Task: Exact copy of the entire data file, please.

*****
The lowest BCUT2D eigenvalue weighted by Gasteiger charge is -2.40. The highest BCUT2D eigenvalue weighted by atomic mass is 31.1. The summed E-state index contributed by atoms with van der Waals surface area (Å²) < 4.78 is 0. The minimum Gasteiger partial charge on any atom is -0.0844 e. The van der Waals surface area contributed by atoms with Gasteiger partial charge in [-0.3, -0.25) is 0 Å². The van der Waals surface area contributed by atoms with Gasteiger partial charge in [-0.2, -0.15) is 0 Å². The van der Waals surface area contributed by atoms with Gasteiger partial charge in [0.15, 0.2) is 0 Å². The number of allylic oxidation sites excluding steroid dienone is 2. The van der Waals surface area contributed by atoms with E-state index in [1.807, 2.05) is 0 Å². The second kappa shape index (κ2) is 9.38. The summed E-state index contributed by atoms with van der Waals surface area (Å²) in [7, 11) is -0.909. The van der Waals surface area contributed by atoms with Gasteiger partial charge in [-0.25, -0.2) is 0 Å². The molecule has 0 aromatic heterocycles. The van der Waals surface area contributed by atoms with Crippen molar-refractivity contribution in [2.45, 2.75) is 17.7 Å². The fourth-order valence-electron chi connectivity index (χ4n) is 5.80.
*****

The lowest BCUT2D eigenvalue weighted by Gasteiger charge is -2.40. The highest BCUT2D eigenvalue weighted by atomic mass is 31.1. The summed E-state index contributed by atoms with van der Waals surface area (Å²) < 4.78 is 0. The minimum Gasteiger partial charge on any atom is -0.0844 e. The van der Waals surface area contributed by atoms with Gasteiger partial charge in [-0.3, -0.25) is 0 Å². The van der Waals surface area contributed by atoms with Gasteiger partial charge in [-0.2, -0.15) is 0 Å². The van der Waals surface area contributed by atoms with Gasteiger partial charge in [0.15, 0.2) is 0 Å². The number of allylic oxidation sites excluding steroid dienone is 2. The van der Waals surface area contributed by atoms with E-state index in [1.807, 2.05) is 0 Å². The second kappa shape index (κ2) is 9.38. The summed E-state index contributed by atoms with van der Waals surface area (Å²) in [7, 11) is -0.909. The van der Waals surface area contributed by atoms with Gasteiger partial charge in [-0.25, -0.2) is 0 Å². The molecule has 0 aromatic heterocycles. The van der Waals surface area contributed by atoms with Crippen molar-refractivity contribution in [2.45, 2.75) is 17.7 Å². The fourth-order valence-electron chi connectivity index (χ4n) is 5.80.